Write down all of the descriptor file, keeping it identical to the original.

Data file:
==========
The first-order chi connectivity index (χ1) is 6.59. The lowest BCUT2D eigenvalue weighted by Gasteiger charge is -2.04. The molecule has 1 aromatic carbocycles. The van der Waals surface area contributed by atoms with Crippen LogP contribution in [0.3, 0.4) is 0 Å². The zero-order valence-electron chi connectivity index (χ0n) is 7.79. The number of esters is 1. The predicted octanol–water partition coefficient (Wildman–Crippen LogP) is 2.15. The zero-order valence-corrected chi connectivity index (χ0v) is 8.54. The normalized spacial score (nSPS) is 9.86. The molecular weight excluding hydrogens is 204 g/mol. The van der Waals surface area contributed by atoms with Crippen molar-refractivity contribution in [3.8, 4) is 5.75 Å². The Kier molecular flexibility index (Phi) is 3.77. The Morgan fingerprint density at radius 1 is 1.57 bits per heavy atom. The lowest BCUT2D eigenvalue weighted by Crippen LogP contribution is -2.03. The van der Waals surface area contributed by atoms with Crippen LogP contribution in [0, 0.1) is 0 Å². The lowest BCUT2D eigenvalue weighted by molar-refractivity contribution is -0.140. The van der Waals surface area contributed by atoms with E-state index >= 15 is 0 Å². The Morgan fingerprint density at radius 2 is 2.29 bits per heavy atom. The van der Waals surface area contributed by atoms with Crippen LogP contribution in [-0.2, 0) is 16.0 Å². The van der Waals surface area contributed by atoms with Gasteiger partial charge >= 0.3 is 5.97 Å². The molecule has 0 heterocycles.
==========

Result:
The first-order chi connectivity index (χ1) is 6.59. The lowest BCUT2D eigenvalue weighted by Gasteiger charge is -2.04. The molecule has 1 aromatic carbocycles. The van der Waals surface area contributed by atoms with Crippen LogP contribution in [0.3, 0.4) is 0 Å². The zero-order valence-electron chi connectivity index (χ0n) is 7.79. The number of esters is 1. The predicted octanol–water partition coefficient (Wildman–Crippen LogP) is 2.15. The zero-order valence-corrected chi connectivity index (χ0v) is 8.54. The normalized spacial score (nSPS) is 9.86. The molecular weight excluding hydrogens is 204 g/mol. The van der Waals surface area contributed by atoms with Crippen molar-refractivity contribution in [3.8, 4) is 5.75 Å². The Kier molecular flexibility index (Phi) is 3.77. The Morgan fingerprint density at radius 1 is 1.57 bits per heavy atom. The lowest BCUT2D eigenvalue weighted by Crippen LogP contribution is -2.03. The van der Waals surface area contributed by atoms with Crippen LogP contribution in [0, 0.1) is 0 Å². The lowest BCUT2D eigenvalue weighted by molar-refractivity contribution is -0.140. The van der Waals surface area contributed by atoms with E-state index >= 15 is 0 Å². The Morgan fingerprint density at radius 2 is 2.29 bits per heavy atom. The van der Waals surface area contributed by atoms with Crippen LogP contribution in [-0.2, 0) is 16.0 Å². The van der Waals surface area contributed by atoms with Gasteiger partial charge >= 0.3 is 5.97 Å². The molecule has 0 heterocycles.